Capacitive biosensors for bioprocess monitoring of bacterial toxins
An ultra-sensitive capacitive biosensor is utilized to monitor trace amounts of toxic bacterial-related contaminants. The gold transducer surface covered with a self-assembled monolayer (SAM) of alkylthiols is modified by immobilizing a biomolecule, e.g. antibodies directed towards the contaminant, covalently to reactive head groups of the SAM. A capacitance decrease is then registered and measured when target molecules bind selectively to the sensor surface. The sensor is mounted in a flow injection system, and a continuous stream of liquid is passed over the sensing surface. After binding and washing, the registration takes place prior to the forced dissociation of the affinity complex by a regeneration solution and the system is reconditioned for still another assay. The assays are sensitive. In several cases a detection limit in the order of 10-18 moles per liter has been achieved, and quantification to at least 10-17. The type of analytes that have been monitored by this technique are e.g. endotoxin, endotoxins, host cell proteins from a preparation of an expressed cloned product, plasmids, protein A. The assay system is sensitive and is possible to use in continuous monitoring and it may therefore be of interest for developing PAT (process analytical techniques).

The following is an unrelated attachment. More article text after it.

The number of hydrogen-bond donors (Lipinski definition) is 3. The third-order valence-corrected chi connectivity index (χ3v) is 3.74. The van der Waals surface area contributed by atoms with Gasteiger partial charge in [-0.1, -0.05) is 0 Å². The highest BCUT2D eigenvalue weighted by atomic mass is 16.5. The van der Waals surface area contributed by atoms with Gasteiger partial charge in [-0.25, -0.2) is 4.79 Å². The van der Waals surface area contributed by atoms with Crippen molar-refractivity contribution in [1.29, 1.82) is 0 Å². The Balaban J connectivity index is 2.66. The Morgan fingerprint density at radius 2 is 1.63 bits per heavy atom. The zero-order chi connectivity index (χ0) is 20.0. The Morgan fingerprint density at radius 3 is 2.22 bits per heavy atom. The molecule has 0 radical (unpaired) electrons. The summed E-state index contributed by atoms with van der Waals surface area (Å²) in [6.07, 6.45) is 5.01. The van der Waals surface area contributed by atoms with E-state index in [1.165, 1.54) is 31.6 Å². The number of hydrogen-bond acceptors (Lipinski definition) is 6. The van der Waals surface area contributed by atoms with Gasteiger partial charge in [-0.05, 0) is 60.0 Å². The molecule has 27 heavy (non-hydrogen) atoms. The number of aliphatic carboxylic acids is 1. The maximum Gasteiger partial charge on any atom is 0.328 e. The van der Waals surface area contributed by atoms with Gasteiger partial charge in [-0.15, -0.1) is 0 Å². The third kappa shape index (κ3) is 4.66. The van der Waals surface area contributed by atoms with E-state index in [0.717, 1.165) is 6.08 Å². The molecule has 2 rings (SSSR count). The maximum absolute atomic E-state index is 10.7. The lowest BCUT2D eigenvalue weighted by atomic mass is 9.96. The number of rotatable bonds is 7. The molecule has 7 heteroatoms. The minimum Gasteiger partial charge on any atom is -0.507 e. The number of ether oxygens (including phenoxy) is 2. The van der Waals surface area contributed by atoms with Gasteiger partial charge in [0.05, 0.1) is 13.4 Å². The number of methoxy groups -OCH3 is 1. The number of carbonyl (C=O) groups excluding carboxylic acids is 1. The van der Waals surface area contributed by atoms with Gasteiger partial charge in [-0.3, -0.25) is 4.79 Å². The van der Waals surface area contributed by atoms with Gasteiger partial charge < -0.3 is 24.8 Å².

Supervisors: Bo Mattiasson, Martin Hedström
Researchers: Ally Mahadhy, Alvaro Gutierrez